I come from a family of entrepreneurs. Growing up, I was saturated with the challenges and daily struggles but also the excitement and certain freedoms that entrepreneurship can bring. It was incredibly thrilling around our dinner table listening to stories from my dad, mother, and sister, who all were in business for themselves: Dad would teach me about oil exploration and drilling, Mum would teach me about handling staff and cash flow, and my sister would explain to me about growing value in a product.
By definition, an entrepreneur starts a business by taking on great financial risk to turn innovation into reality. Managing the risk and ensuring the business does not fail are the exciting parts. With great risk can come great reward, but beware that sometimes risk only returns intangible rewards of knowledge and experience rather than tangible, monetary ones.
At the age of 21, I started my first media company, Mercury Boy Inc. After 3 years, it grew to the point where I made a nice living for myself, while my friends went to college and traveled around the world.
Still in the pre-iPhone era, I then had the opportunity to work for a small mobile marketing and technology organization called Mount Wilson. At the young age of 24, I was fortunate to be given a lot of control and a large development investment budget. Soon thereafter, I was learning the ropes of the mobile and tech business from my older colleagues. In the organization, we worked with large global names to deliver quite a number of deployments across Internet, iOS, Android, and Blackberry platforms, but I was always looking for a product I could personally bring to market. Having identified creative ways to deploy apps, I sought the opportunity to apply the technology unhindered by established or onerous protocol.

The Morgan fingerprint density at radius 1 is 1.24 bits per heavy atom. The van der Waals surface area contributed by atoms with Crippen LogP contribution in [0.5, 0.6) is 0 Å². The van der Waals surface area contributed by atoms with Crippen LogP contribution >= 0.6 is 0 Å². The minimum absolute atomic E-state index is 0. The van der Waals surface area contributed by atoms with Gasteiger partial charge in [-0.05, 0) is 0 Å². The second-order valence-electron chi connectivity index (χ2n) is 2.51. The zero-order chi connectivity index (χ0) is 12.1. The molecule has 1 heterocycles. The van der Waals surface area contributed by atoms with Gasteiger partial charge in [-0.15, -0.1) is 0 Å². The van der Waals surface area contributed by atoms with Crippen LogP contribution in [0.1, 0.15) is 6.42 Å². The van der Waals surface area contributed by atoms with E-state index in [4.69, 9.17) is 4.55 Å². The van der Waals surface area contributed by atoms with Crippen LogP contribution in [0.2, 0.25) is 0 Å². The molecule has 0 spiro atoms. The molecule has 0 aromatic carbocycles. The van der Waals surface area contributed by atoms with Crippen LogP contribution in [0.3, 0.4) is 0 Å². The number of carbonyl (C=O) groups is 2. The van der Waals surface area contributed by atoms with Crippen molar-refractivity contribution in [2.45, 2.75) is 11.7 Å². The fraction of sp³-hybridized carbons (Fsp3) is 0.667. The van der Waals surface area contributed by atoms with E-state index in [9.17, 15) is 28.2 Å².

After 3 years in the company, I decided to leave and start a software and Web services company, Mercury Digital, with a focus on Web/mobile-platform design and technology.
Throughout my life, my father—Peter Duggan, a senior drilling supervisor—shared insights with me regarding the oil exploration industry and gaps where technology could be used. I had understudied him my whole life and quizzed him about exploration drilling over the dinner table or when we were on holiday.
One day after my dad came back from a drilling operation in the North Sea, he told me about a €6-million problem the operation had experienced due to a stuck pipe incident. He said he could prove it was due to some errors in the calculations of a junior engineer.
When I asked my dad how the calculations were validated, he said it was done the same way everyone else did it: They used a pen, paper, and some Excel sheets.
I was amazed to find out there was no calculation database, no automated quality-checking method, and no sharing or reporting of these calculations, which are mission-critical for efficient and safe drilling.
I rapidly started thinking of a solution to fix this problem. I traveled around Europe to talk with senior drilling engineers and drilling planners—and found out everyone experienced the same problem as my father. At that point, I realized I was on the cusp of something big.
While developing and introducing this change to the oil industry, I learned a lot about drilling and exploration from top-notch industry experts, some of whom I now count as advisors to my present company, Skynet Labs, which I formed to help change how oil and gas drilling calculations are being deployed. We started with mobile applications that deliver field calculations to field engineers’ mobile devices. Our larger products facilitate bringing field data back to the office, enabling smart analysis of drilling and field data.